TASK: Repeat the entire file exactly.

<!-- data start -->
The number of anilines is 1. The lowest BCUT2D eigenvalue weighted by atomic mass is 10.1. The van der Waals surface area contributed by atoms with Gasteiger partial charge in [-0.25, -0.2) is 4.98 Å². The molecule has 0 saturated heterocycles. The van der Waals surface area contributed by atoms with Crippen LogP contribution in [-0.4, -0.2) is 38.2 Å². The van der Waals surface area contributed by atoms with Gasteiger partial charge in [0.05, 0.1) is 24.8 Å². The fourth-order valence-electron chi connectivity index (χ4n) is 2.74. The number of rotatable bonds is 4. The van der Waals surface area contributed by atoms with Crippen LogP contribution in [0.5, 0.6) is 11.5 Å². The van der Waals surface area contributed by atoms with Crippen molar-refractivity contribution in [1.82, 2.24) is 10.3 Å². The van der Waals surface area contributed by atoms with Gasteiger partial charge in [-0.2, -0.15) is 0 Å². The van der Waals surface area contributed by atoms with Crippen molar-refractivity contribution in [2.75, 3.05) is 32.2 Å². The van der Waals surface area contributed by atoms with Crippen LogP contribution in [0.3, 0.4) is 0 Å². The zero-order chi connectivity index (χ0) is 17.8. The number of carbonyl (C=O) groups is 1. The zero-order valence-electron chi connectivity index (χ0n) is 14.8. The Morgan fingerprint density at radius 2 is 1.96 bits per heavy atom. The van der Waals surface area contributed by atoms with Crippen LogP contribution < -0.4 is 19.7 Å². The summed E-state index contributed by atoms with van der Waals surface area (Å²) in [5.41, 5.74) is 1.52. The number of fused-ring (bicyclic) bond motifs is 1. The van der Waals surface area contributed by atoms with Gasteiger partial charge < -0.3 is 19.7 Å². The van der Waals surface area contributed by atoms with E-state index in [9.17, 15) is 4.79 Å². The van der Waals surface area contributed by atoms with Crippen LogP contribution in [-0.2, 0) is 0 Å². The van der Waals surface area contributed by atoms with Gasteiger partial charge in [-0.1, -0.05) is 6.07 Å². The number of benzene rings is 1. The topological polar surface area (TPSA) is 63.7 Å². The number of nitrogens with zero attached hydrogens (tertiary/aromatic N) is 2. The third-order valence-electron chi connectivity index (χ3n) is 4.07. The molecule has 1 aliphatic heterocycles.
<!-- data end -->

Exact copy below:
The number of anilines is 1. The lowest BCUT2D eigenvalue weighted by atomic mass is 10.1. The van der Waals surface area contributed by atoms with Gasteiger partial charge in [-0.25, -0.2) is 4.98 Å². The molecule has 0 saturated heterocycles. The van der Waals surface area contributed by atoms with Crippen LogP contribution in [-0.4, -0.2) is 38.2 Å². The van der Waals surface area contributed by atoms with Gasteiger partial charge in [0.05, 0.1) is 24.8 Å². The fourth-order valence-electron chi connectivity index (χ4n) is 2.74. The number of rotatable bonds is 4. The van der Waals surface area contributed by atoms with Crippen LogP contribution in [0.5, 0.6) is 11.5 Å². The van der Waals surface area contributed by atoms with Crippen molar-refractivity contribution in [1.82, 2.24) is 10.3 Å². The van der Waals surface area contributed by atoms with Gasteiger partial charge in [-0.2, -0.15) is 0 Å². The van der Waals surface area contributed by atoms with Crippen molar-refractivity contribution in [2.75, 3.05) is 32.2 Å². The van der Waals surface area contributed by atoms with Crippen LogP contribution in [0.3, 0.4) is 0 Å². The zero-order chi connectivity index (χ0) is 17.8. The number of carbonyl (C=O) groups is 1. The zero-order valence-electron chi connectivity index (χ0n) is 14.8. The Morgan fingerprint density at radius 2 is 1.96 bits per heavy atom. The van der Waals surface area contributed by atoms with Crippen LogP contribution < -0.4 is 19.7 Å². The summed E-state index contributed by atoms with van der Waals surface area (Å²) in [5.41, 5.74) is 1.52. The number of fused-ring (bicyclic) bond motifs is 1. The van der Waals surface area contributed by atoms with Gasteiger partial charge < -0.3 is 19.7 Å². The van der Waals surface area contributed by atoms with E-state index in [9.17, 15) is 4.79 Å². The van der Waals surface area contributed by atoms with Crippen LogP contribution in [-0.2, 0) is 0 Å². The van der Waals surface area contributed by atoms with Gasteiger partial charge in [-0.1, -0.05) is 6.07 Å². The number of benzene rings is 1. The topological polar surface area (TPSA) is 63.7 Å². The number of nitrogens with zero attached hydrogens (tertiary/aromatic N) is 2. The third-order valence-electron chi connectivity index (χ3n) is 4.07. The molecule has 1 aliphatic heterocycles.